Both presidential candidates are arguing over what to do with government surpluses. The National Debt Clock has even been taken down because it had taken to running backward.
But increasingly I see signs that things are going the other way. Consumer spending is slowing. Analysts talk of a “soft landing,” but that might just be a recession under another name. Consider the evidence.
Qwest announced it is laying off 11,000 people and Novell is laying off nearly 1,000. Here in Atlanta, iXL is shedding 350 jobs. Once their merger is complete, CNET and ZDNet are expected to shed more jobs – maybe even journalists’ jobs. (Now that hits close to home.) Webvan is cutting 50 jobs with its acquisition of HomeGrocer.com.
Those are just the cuts we know about. When a dot-com (or any small company) goes under, it doesn’t make a sound in the press, but it does make a big noise in hundreds of lives. We can laugh about APBNews or dozens of others, but those are real people on the street now.
Everyone assumes that these people will quickly find new work. But there’s a vicious cycle that makes downturns worse, the flip side to the virtuous cycle that has kept things rosy for so long. Oil prices rise, inflation rises, growth slows, unemployment grows, and government surpluses turn into deficits. Then foreign investors pull money out of the U.S., the trade deficit gets worse, there are more layoffs, there’s more inflation, there’s more unemployment, and we have more deficits.
None of this is certain, but these are the times that can try any businessperson’s soul. The instinct is to cut back, to retrench. I used to get a tchotchke in the mail every week. I got my first in months this week (it was a baseball celebrating a Lot21 party I can’t make in San Francisco). Freelance markets that were offering $1/word to me a few months ago are suddenly offering 25 cents, or – worse – not even returning my emails.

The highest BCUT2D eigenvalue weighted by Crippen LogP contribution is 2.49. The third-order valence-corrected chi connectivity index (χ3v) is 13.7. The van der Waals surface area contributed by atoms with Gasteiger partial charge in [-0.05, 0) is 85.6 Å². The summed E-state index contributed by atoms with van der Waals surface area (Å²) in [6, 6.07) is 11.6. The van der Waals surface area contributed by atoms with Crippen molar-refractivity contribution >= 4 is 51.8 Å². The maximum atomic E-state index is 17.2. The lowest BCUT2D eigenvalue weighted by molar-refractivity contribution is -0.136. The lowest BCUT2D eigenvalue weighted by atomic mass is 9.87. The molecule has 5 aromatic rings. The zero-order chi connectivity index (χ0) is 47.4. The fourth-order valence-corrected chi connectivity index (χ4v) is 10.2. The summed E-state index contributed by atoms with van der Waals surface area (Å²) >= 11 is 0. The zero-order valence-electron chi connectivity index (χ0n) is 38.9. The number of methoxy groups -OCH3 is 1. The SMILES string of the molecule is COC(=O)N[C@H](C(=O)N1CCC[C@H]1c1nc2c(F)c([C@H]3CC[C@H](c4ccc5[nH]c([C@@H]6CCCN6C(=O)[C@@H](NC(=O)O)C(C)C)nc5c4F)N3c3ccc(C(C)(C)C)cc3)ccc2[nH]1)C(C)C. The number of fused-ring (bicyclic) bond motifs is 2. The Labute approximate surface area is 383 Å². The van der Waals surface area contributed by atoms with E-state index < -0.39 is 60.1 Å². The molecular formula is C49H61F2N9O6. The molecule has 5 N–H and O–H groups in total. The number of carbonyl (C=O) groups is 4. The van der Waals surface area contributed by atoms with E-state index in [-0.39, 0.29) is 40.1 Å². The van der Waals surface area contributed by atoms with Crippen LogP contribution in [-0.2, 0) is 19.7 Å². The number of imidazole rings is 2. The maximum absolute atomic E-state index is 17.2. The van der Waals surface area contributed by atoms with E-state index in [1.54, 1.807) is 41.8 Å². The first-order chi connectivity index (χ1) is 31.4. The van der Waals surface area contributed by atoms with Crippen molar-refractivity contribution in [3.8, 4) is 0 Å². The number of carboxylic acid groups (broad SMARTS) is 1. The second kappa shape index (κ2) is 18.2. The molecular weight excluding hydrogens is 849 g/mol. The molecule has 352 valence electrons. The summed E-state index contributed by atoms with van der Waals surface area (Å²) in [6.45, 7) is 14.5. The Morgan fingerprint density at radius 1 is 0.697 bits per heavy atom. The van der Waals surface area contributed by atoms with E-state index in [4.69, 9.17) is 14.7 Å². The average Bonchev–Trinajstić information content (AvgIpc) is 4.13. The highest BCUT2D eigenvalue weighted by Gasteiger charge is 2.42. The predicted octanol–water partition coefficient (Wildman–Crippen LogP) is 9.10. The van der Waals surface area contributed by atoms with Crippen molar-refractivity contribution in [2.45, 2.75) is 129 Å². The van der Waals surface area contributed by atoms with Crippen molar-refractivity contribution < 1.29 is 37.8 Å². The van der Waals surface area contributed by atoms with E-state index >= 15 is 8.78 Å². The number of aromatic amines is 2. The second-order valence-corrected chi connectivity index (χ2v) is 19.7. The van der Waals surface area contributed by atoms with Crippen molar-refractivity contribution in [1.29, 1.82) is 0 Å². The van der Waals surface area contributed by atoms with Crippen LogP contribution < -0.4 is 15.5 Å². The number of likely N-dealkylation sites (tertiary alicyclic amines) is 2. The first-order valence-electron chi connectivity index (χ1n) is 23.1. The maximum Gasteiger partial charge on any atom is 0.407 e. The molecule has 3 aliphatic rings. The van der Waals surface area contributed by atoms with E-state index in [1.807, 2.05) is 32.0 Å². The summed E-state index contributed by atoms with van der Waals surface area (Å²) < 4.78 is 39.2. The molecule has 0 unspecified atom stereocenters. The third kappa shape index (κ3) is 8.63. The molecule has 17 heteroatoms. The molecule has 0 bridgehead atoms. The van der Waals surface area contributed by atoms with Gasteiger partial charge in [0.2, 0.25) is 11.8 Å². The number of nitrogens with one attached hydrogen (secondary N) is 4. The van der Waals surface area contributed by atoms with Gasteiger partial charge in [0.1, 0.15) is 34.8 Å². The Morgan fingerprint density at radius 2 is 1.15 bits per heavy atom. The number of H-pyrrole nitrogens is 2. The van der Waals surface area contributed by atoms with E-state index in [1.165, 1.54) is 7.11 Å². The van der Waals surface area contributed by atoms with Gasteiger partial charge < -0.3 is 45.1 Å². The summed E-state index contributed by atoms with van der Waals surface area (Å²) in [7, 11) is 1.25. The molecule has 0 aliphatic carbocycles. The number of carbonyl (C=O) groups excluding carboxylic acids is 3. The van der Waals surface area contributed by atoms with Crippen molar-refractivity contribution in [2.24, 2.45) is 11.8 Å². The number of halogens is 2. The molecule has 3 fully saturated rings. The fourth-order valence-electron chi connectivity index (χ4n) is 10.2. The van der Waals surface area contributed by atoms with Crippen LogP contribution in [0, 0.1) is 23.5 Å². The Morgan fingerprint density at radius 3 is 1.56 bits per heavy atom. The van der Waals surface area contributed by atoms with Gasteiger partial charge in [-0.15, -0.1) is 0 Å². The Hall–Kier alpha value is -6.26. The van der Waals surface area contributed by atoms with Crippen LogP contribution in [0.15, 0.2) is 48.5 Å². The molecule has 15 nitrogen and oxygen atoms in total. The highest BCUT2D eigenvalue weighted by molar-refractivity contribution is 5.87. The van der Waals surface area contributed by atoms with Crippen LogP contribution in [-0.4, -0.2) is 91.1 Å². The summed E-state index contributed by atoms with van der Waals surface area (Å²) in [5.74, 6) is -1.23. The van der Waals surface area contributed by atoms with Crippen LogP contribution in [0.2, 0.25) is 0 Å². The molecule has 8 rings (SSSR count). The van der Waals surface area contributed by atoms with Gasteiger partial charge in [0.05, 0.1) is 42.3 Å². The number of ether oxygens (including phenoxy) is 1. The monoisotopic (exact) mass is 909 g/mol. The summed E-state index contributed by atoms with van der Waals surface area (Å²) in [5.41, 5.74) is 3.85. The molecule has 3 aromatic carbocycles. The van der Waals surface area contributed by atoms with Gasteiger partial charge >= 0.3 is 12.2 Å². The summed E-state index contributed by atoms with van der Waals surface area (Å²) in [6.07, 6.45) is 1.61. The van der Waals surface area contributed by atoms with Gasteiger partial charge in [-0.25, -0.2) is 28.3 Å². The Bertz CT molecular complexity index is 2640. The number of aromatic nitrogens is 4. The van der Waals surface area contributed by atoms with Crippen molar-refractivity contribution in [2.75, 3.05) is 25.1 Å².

It’s old hat to me. It took me four months to get my first journalism job, even with a graduate degree, because the job market was horrible back in 1978. I’ve seen several slowdowns in the computer press, a couple of real recessions, and I’ve personally suffered several layoffs. Like generations of jaded old-timers before me, I wonder what “the kids” (by which I now mean 20-somethings) will react to their first taste of hard times. (All of us 40-somethings hope it’ll make them grow up.)
I enjoy covering business because of times like these. Now is when entrepreneurs really deserve admiration – when they can keep writing paychecks and finding new markets despite bad news. Today’s paycheck looks far nicer than yesterday’s report on stock options – it’s far more likely to be appreciated.
I personally hope I’m wrong. I hope I’m just being paranoid. I hope the good people on the ClickZ Forum will all write to say business is great and people are wonderful.
I hope it’s just Monday. It is just Monday, isn’t it?
Despite the fact that it faces growing competition from Facebook, Instagram and Snapchat, Google-owned YouTube is still one of the most popular ... read more
Amazon prides itself on being the most “customer-centric” company in the world, but according to investigative journalism non-profit ProPublica, Amazon’s algorithms are often anything but ... read more